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Blood Borne Pathogens

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Jan Burroughs

on 20 August 2018

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Transcript of Blood Borne Pathogens

Blood Borne Pathogens
What we all need to know...
Where do BBP Live?
Who is at risk
for exposure?
Direct risk - health services staff

Situational risk - all other staff
How do we minimize risk?
Follow Universal Precautions
All human blood and certain body fluids are handled as if they are known to be infected with blood-borne pathogens
What are blood borne pathogens?
Blood borne pathogens are infectious microorganisms present in blood that can cause diseases.

This training is required by OSHA every year so we know how to keep ourselves safe.
1. Where blood borne pathogens live
2. Who is at risk for exposure
3. How to minimize risk
4. Universal Precautions
5. What to do if exposed
In the BLOOD -
and other potentially infectious materials

Where does blood sometimes hide at Head Start?
Saliva - dental related situations
Mucous membranes
Very rarely - Vomit, stool, or urine
Other Potentially
Infectious Materials...
What to
do if exposed
Why do I care?
Workers exposed to blood borne pathogens are at risk for serious, life-threatening illnesses.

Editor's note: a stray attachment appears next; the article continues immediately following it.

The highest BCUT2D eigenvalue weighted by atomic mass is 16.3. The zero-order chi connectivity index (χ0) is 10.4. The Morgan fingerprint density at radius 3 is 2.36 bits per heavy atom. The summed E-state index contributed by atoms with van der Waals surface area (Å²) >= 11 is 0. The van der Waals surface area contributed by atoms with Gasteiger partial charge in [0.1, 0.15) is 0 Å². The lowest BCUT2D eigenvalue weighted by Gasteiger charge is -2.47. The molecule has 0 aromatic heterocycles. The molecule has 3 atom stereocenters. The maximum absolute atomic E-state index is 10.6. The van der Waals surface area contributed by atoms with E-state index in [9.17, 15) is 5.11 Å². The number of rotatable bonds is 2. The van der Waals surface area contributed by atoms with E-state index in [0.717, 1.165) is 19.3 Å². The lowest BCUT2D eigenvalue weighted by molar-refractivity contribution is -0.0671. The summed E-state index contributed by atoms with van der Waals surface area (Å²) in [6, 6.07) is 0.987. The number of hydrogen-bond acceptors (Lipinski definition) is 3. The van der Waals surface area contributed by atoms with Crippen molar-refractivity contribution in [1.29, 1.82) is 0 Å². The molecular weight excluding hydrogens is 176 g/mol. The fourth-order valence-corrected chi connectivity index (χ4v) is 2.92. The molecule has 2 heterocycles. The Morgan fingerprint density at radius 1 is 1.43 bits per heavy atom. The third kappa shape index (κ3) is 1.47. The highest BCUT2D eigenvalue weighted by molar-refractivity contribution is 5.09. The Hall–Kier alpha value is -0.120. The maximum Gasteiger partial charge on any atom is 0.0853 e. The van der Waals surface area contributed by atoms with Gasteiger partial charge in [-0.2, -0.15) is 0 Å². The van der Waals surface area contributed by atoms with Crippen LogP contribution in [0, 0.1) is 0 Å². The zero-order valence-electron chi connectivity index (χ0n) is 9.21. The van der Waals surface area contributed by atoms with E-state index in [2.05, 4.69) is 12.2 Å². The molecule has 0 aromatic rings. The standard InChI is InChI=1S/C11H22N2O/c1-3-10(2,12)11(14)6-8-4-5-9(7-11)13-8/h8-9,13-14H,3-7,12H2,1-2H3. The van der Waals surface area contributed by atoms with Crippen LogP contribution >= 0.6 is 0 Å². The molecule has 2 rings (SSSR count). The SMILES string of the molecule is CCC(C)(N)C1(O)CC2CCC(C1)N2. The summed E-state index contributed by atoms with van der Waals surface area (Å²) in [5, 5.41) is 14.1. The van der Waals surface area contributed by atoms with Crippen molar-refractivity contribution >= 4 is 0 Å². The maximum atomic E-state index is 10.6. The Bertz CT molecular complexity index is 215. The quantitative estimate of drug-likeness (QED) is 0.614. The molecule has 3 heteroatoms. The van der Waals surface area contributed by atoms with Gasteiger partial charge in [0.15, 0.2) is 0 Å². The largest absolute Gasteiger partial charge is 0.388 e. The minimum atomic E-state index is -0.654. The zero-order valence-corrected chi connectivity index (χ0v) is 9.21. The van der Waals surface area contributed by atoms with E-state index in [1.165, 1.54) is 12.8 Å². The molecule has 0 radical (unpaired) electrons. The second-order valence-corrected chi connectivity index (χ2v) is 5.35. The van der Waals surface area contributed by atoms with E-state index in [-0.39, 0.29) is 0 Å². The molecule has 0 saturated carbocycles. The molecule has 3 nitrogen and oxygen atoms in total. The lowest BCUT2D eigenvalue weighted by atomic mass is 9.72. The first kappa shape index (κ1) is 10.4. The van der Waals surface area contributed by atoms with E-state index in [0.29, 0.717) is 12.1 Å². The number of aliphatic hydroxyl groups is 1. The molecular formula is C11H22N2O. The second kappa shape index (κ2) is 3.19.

Like What?
Cirrhosis of the liver
Respiratory Issues
Liver Failure
Kidney Failure
Weak Immune system
When do we encounter blood at Head Start?
Situations involving accidents/injury
Scratching & picking
Nose bleeds
During health procedures

Employ effective
work practice controls
Use personal protective equipment
Gloves, masks and barrier devices
Hepatitis A and B are both vaccine preventable
covered by our insurance!

Hand washing!
#1 way to stop the spread of disease when done correctly . . .
Follow Universal Precautions ...
Clean contaminated
surfaces properly
After double gloving:
Clean using disposable towels
Disinfect using #5 cleaner
60 second minimum...
Discard soiled items immediately
double bagged and tied close
taken out immediately

Use engineered controls
Sharps containers

Single use needles

Lancet holders
are the most important protective device you will wear when dealing with bodily fluids in the Head Start setting.
Get yourself to Work Med and follow
their directions

Within 24 hours, fill out an employee
accident report and get it to
Nikki or Gaby in HR.
Basically -

If it is wet and not yours, do not touch it!
Full transcript